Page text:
8 Ways to Improve Your Travel Photography
Most of us take photos one way or another: with a DSLR camera, with our smartphone, or with another type of camera. Photography is a perfect way to document and capture those beautiful moments in general, and certainly during travelling, and it’s also a different way of experiencing a trip.
Photography enthusiasts will always aim to get the perfect photo of each location and scene during their trip, but don’t always know how to do so. In this article I will give you some ideas and pointers about how to get better photos of your travels, using photos I took during my trip to Madrid in May 2018 as examples.
Be original, even when the subject is not
When you travel to a place for the first time you want to visit all those main sights that are on every tourist's list, and you want to take the obvious images of those main sights, just as you have seen in that travel magazine or on postcards. Sure, go for it and get it out of your system. But then look at the place through your own eyes and remind yourself that it is your journey. What do you see now? How does it make you feel? Look at the textures and the colors, shade and light, flow and layers.
Same-Same but Different - Sometimes an entrance to an underground car park, in between regular apartment buildings, can create a good image that will convey the ambiance of a place. Think about the composition and don’t be afraid of getting down low…
Overview & Details
Show symbols of the country where you have traveled to: the flag, the taberna which is half-closed, the fact that it's broad daylight and there is only one kid in the street… siesta… pretty obvious, huh?
We tend to take overview photos of a place or a scene, but life is also about the details. Take some photos of details that tell a story about the place you visit or indicate a special thing. Look for the colors and the right composition. This empty jug and glasses of Sangría says it all…
Those main sights that are on every tourist's list are great. After all, they are on that list for a reason. But in order to get more authenticity from a place, walk off the beaten track, onto side streets and into somewhat remote neighborhoods—and sometimes you’ll unearth photographic treasures!
Look for the real locals in their natural place. The owner of this café-bar in a local indoor market is on his way to clean the table outside. When photographing freehand indoors, increase the ISO and open up the aperture.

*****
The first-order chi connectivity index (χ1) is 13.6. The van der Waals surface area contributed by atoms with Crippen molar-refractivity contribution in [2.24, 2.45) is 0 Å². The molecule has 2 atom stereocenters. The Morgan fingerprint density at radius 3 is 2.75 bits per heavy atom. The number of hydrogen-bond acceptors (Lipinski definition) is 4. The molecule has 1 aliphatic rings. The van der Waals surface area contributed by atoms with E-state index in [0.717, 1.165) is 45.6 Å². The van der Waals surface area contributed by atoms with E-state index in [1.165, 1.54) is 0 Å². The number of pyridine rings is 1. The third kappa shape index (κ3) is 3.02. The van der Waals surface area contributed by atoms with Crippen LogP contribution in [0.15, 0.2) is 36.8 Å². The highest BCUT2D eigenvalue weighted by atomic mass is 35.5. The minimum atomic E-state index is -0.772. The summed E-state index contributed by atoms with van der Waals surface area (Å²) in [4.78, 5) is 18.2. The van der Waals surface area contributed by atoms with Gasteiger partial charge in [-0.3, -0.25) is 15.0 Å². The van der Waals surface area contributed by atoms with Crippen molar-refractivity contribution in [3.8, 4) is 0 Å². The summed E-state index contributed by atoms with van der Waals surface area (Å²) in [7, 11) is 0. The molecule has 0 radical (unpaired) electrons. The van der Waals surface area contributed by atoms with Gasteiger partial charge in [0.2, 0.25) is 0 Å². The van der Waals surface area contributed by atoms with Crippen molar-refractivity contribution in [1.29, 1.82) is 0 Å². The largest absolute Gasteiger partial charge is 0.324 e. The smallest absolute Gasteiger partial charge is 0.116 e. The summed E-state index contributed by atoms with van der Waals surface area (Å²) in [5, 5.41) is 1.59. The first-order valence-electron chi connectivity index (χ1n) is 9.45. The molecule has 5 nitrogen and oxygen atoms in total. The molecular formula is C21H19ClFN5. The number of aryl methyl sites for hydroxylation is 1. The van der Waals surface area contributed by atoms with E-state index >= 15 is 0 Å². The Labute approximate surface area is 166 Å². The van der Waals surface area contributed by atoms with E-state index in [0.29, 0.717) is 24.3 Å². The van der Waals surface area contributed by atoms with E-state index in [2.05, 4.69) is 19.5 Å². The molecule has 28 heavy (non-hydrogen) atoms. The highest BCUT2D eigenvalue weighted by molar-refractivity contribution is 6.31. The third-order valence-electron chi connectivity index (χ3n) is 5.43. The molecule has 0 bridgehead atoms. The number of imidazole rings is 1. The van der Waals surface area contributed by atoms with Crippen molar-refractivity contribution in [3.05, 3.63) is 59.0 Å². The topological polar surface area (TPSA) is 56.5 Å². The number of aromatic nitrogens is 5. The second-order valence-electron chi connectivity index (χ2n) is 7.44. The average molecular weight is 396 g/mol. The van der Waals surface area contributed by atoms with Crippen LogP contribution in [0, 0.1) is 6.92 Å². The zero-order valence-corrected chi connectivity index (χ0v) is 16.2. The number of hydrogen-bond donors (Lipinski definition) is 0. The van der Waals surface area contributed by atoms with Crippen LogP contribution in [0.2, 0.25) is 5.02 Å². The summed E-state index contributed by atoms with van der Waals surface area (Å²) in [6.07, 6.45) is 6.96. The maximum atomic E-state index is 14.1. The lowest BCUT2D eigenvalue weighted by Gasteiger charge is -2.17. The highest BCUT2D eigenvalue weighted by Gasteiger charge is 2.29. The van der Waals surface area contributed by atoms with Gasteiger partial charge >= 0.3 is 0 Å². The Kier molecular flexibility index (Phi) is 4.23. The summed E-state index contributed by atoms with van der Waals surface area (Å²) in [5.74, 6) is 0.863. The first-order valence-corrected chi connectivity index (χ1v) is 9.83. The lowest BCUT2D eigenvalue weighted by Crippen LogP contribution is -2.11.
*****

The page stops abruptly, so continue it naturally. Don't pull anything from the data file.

The unknown factor
The challenge with travel photography is that we have (almost) no control over what we will come across. Like weather conditions: sometimes it rains, but so what, you are not made of sugar, are you? And anyway, the puddles after the rain are just begging to be photographed! Get a bit low and make sure that the reflection is clear enough.
Or street construction: it’s a street scene that tells about the history as well as the present, old buildings, new buildings and street construction in action to connect them all. Make sure that the vertical line in the middle of your frame is 90° and that the exposure is balanced.
People in the streets
Observe the people in the streets and tell their story with your photographs. You can be polite and ask people for permission to take their photo, running the risk that they will say no or you might lose some of the authenticity. Alternatively, you can practice candid photography and take the chance that people will shout at you, or even worse. When practicing candid photography, position the composition in your frame and wait for the right moment to click.
Photographing Street Art
I know you just love taking photos of street art… so when you do, have depth and perspective in your photos. If you also manage to fit a person or two in the right position in the frame, you've nailed it!
Try different angles
Look up. We tend to take overview photos of a place or a scene, but life is also about the details. Take some photos of details that tell a story about the place you visit or indicate a special thing. Look for the pattern and the right composition.
But also look down! You might find something valuable there on the sidewalk and you definitely want to find a subject to be photographed from above.
Make sure to walk around and take photos from a few angles. Only later, on your computer screen, can you see the difference and choose the best shot. My first instinct with this one was to stand in front of the monument and take a straight shot to create a symmetric image. When I looked at the photos later on, on my computer, I realized that with the straight forward shot, Alfonso XII de España on his horse wasn’t nicely visible. Luckily, I took a few other shots of this monument from different angles.
Be the judge of your own photographs
A good way to check if the photo you took describes a place is to think of adjectives that you would use in order to describe that place, and then see how many of them apply to the photograph. Here I’m showing warmth, brightness, calm, relaxation, service-minded, and food and drinks-oriented.
Why not give storytelling with your images a go? I certainly hope I’ve inspired you to try. Please feel free to share your thoughts and storytelling images in the comments section below.